Now, if you think that angels are the most perfect beings in the universe, well, you’re right. We are. But not all of us. And remember my words, for they’ll explain much of the unexplainable as this story unfolds. Humans and angels are not that different after all, specially the young ones. And for us—just as for you—the quest for perfection is both our greatest virtue and our greatest defect, regardless of our clan of origin.
"Questions?” Remedium said, ripping the page off the pad.
Annabel pinched her prescription and read it. He’d scrawled the word “vitamin” so fast it looked like “nitamir.” Questions, she thought . . . Yup. As always, she had only one. And it was always the same one. “Papa Remy, will I ever fly?” she asked, rolling the paper into a telescope she hid behind while he answered.
Yes, she’d woken up that morning feeling all queasy. But now, after receiving such wonderful news, she couldn’t feel any sparkier. Plus the sacred spotlight punching through the sky shined brighter than ever—or at least that’s how it seemed to her, as its golden rays kissed her cheeks and scattered into pastel rainbows. And that soothing scent of ambrosia . . . Aaah, sweet, fresh and tingly, in perfect proportions. So perfect, they made her want to cry. But in the good way.
Now, do you remember how you felt when your teacher stuck that first golden star sticker to your homework? Or when your dad took the training wheels off your bike? Or when you could finally color your fingernails? Well, that’s exactly how Annabel felt after listening to the word “perfect.” “Thermonuclear sunny” is a great way to describe it.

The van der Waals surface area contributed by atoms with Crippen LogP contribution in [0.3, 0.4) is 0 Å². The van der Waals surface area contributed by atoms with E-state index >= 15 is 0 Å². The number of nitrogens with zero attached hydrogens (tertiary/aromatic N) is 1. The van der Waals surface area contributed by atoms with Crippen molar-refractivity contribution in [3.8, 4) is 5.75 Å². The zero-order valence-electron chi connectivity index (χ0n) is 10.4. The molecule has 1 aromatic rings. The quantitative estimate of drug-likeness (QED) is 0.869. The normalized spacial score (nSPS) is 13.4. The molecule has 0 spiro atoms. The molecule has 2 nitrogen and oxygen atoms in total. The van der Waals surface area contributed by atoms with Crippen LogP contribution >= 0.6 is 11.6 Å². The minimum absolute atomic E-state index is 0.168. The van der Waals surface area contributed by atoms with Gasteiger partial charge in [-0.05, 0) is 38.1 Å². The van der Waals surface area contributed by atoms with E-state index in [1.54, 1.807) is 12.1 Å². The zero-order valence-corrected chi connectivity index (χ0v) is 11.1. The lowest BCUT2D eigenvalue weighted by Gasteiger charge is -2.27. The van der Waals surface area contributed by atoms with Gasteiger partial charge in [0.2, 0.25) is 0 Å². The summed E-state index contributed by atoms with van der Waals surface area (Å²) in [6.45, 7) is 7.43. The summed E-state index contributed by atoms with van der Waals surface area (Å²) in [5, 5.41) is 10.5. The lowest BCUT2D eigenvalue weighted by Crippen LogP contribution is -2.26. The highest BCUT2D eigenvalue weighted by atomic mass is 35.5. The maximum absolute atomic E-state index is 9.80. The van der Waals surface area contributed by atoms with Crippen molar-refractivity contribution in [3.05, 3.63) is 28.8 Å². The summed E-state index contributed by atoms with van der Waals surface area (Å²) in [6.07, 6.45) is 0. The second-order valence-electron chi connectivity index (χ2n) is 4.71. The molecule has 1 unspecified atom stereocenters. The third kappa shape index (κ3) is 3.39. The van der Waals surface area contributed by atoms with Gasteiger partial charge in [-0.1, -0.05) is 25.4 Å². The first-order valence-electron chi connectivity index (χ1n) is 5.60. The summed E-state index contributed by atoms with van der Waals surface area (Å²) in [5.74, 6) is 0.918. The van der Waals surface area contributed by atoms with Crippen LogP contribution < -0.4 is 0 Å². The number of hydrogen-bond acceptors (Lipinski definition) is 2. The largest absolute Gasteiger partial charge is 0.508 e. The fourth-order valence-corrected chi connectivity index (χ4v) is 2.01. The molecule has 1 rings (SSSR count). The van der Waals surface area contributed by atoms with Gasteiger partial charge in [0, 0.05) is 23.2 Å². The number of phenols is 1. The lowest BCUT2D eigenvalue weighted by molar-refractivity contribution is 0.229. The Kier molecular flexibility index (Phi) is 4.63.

And so she beamed. “Let’s go. I can’t wait to pick my quill of wisdom.”
Annabel giggled and looked around. Umbra had told her the emporium was magical, and she was starting to understand why. Not only were the walls covered with miles of burgundy velvet and flashy, golden tassels. There were also hundreds of glass boxes with feathers of all colors and sizes scattered around the place, from tiny hummingbird tuft to gigantic ostrich drabs, which made the shop look more like a plumeum—a plume museum.
Annabel was making faces into one of the many fisheye mirrors decorating the place. And looking rounder than a fatty meatball, she wondered if that’s what she’d look like to a fish. “Nothing,” she said and sniffed the air. The place smelled of vintage. A mix of wood, stardust and memories that reminded her of the Domus Librorum, the age-old academy library. But here, she also traced hints of raspberry-rose tea. Just like a French palace, she thought and puffed out a sigh. Or at least that’s what she thought French palaces smelled like, for she’d never been inside of one.